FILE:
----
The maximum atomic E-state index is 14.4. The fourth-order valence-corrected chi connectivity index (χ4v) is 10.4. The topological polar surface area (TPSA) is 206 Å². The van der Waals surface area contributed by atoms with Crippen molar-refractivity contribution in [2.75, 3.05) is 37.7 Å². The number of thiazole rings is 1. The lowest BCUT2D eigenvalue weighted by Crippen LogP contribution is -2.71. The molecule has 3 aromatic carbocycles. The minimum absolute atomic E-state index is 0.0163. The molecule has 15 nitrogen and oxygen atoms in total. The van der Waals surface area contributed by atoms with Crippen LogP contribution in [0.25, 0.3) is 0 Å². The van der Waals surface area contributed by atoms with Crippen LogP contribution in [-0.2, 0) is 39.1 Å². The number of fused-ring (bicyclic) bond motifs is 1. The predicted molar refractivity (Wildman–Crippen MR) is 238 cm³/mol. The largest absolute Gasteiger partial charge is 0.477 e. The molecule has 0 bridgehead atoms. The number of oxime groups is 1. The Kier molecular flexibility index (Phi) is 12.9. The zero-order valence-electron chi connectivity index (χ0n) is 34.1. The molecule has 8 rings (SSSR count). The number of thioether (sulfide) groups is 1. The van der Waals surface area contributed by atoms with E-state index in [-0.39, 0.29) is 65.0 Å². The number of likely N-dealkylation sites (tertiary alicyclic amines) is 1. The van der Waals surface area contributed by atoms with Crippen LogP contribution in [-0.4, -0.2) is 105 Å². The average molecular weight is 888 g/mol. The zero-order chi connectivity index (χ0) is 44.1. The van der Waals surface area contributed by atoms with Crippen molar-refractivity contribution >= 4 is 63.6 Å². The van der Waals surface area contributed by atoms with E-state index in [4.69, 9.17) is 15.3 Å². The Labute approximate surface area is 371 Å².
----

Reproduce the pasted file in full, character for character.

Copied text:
The maximum atomic E-state index is 14.4. The fourth-order valence-corrected chi connectivity index (χ4v) is 10.4. The topological polar surface area (TPSA) is 206 Å². The van der Waals surface area contributed by atoms with Crippen molar-refractivity contribution in [2.75, 3.05) is 37.7 Å². The number of thiazole rings is 1. The lowest BCUT2D eigenvalue weighted by Crippen LogP contribution is -2.71. The molecule has 3 aromatic carbocycles. The minimum absolute atomic E-state index is 0.0163. The molecule has 15 nitrogen and oxygen atoms in total. The van der Waals surface area contributed by atoms with Crippen LogP contribution in [0.25, 0.3) is 0 Å². The van der Waals surface area contributed by atoms with Crippen LogP contribution in [-0.2, 0) is 39.1 Å². The number of fused-ring (bicyclic) bond motifs is 1. The predicted molar refractivity (Wildman–Crippen MR) is 238 cm³/mol. The largest absolute Gasteiger partial charge is 0.477 e. The molecule has 0 bridgehead atoms. The number of oxime groups is 1. The Kier molecular flexibility index (Phi) is 12.9. The zero-order valence-electron chi connectivity index (χ0n) is 34.1. The molecule has 8 rings (SSSR count). The number of thioether (sulfide) groups is 1. The van der Waals surface area contributed by atoms with E-state index in [-0.39, 0.29) is 65.0 Å². The number of likely N-dealkylation sites (tertiary alicyclic amines) is 1. The van der Waals surface area contributed by atoms with Crippen LogP contribution in [-0.4, -0.2) is 105 Å². The average molecular weight is 888 g/mol. The zero-order chi connectivity index (χ0) is 44.1. The van der Waals surface area contributed by atoms with Crippen molar-refractivity contribution >= 4 is 63.6 Å². The van der Waals surface area contributed by atoms with E-state index in [4.69, 9.17) is 15.3 Å². The Labute approximate surface area is 371 Å².